USA v. Tony Ford


Opinion issued by court as to Appellant Tony L. Ford. Decision: Affirmed. Opinion type: Non-Published. Opinion method: Per Curiam. The opinion is also available through the Court's Opinions page at this link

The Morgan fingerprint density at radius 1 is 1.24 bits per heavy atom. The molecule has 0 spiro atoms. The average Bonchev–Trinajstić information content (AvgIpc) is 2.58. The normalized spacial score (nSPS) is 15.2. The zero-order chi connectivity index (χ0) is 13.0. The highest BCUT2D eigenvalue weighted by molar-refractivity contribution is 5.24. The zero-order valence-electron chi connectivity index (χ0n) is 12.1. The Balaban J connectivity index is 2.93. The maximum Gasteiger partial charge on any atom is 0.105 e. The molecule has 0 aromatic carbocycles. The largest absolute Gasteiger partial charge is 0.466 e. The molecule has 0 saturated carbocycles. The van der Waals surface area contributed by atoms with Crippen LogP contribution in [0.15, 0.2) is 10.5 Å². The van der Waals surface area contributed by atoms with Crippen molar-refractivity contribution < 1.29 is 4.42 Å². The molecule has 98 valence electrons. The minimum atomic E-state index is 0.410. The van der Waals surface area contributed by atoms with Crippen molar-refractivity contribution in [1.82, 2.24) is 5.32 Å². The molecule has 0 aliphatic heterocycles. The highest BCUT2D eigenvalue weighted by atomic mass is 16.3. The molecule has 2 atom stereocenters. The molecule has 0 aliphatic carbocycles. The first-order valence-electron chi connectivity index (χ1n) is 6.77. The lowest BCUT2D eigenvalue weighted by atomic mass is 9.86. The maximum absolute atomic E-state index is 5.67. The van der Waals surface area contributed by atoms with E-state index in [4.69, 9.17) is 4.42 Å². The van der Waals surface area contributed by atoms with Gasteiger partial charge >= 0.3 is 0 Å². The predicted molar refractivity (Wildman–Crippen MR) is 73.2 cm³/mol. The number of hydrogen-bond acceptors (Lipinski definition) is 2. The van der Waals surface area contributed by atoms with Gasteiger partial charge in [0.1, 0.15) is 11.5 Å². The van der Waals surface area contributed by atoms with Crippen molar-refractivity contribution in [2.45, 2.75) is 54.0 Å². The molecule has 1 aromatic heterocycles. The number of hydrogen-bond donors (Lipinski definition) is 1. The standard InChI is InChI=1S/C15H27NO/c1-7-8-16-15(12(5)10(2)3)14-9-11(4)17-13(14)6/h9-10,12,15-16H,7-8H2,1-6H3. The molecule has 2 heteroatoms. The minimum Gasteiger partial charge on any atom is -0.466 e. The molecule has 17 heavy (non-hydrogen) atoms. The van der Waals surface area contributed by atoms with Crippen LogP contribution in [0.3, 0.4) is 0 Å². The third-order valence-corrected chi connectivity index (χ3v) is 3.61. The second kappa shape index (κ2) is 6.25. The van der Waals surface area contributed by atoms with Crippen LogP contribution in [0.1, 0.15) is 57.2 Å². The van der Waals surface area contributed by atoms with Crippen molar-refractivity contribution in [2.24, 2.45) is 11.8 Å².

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Case: 15-14762 Date Filed: 02/14/2017 Page: 1 of 3 [DO NOT PUBLISH] IN THE UNITED STATES COURT OF APPEALS FOR THE ELEVENTH CIRCUIT ________________________ No. 15-14762 Non-Argument Calendar ________________________ D.C. Docket No. 8:05-cr-00044-SCB-JSS-1 UNITED STATES OF AMERICA, Plaintiff-Appellee, versus TONY L. FORD, a.k.a. BoBo, a.k.a. Bo, a.k.a. Big Head, Defendant-Appellant, DAVID GEE, Sheriff of Hillsborough County, Movant. ________________________ Appeal from the United States District Court for the Middle District of Florida ________________________ (February 14, 2017) Case: 15-14762 Date Filed: 02/14/2017 Page: 2 of 3 Before JORDAN, ROSENBAUM, and EDMONDSON, Circuit Judges. PER CURIAM: Tony Ford, a pro se federal prisoner, appeals the district court’s denial of his pro se motion for relief from judgment under Fed. R. Civ. P. 60(d)(3). Ford also appeals the district court’s denial of his two motions for reconsideration of the denial of Rule 60(d)(3) relief. No reversible error has been shown; we affirm. We review for abuse of discretion both the denial of a Rule 60(d)(3) motion and the denial of a motion for reconsideration. Cox Nuclear Pharm., Inc. v. CTI, Inc., 478 F.3d 1303, 1314 (11th Cir. 2007) (Rule 60(d)(3)); Arthur v. King, 500 F.3d 1335, 1343 (11th Cir. 2007) (motion for reconsideration). After a jury trial, Ford was convicted of multiple drug-trafficking offenses; he was sentenced to life imprisonment. Ford’s convictions and sentences were affirmed on direct appeal. Ford later filed a motion to vacate under 28 U.S.C. § 2255, which was denied as untimely. Ford then sought -- via a Rule 60(d)(3) motion -- to have his criminal judgment set aside based on alleged fraud on the court. Because Rule 60 applies only to civil cases, however, Ford may not use a Rule 60 motion to challenge his criminal conviction or sentence. See United States v. Fair, 326 F.3d 1317, 1318 2 Case: 15-14762 Date Filed: 02/14/2017 Page: 3 of 3 (11th Cir. 2003); see also Felker v. Turpin, 101 F.3d 657, 661 (11th Cir. 1996) (“Rule 60(b) cannot be used to circumvent restraints on successive habeas petitions.”). The district court abused no discretion in denying Ford’s Rule 60(b)(3) motion. In his motions for reconsideration, Ford reargued the merits of his Rule 60(d)(3) motion, presented evidence that could have been raised before entry of judgment, and demonstrated no manifest error of law or fact. Given this situation, the district court denied properly Ford’s motions. See Arthur, 500 F.3d at 1343 (“The only grounds for granting a Rule 59 motion are newly-discovered evidence or manifest errors of law or fact.” (alteration omitted)). AFFIRMED. 3

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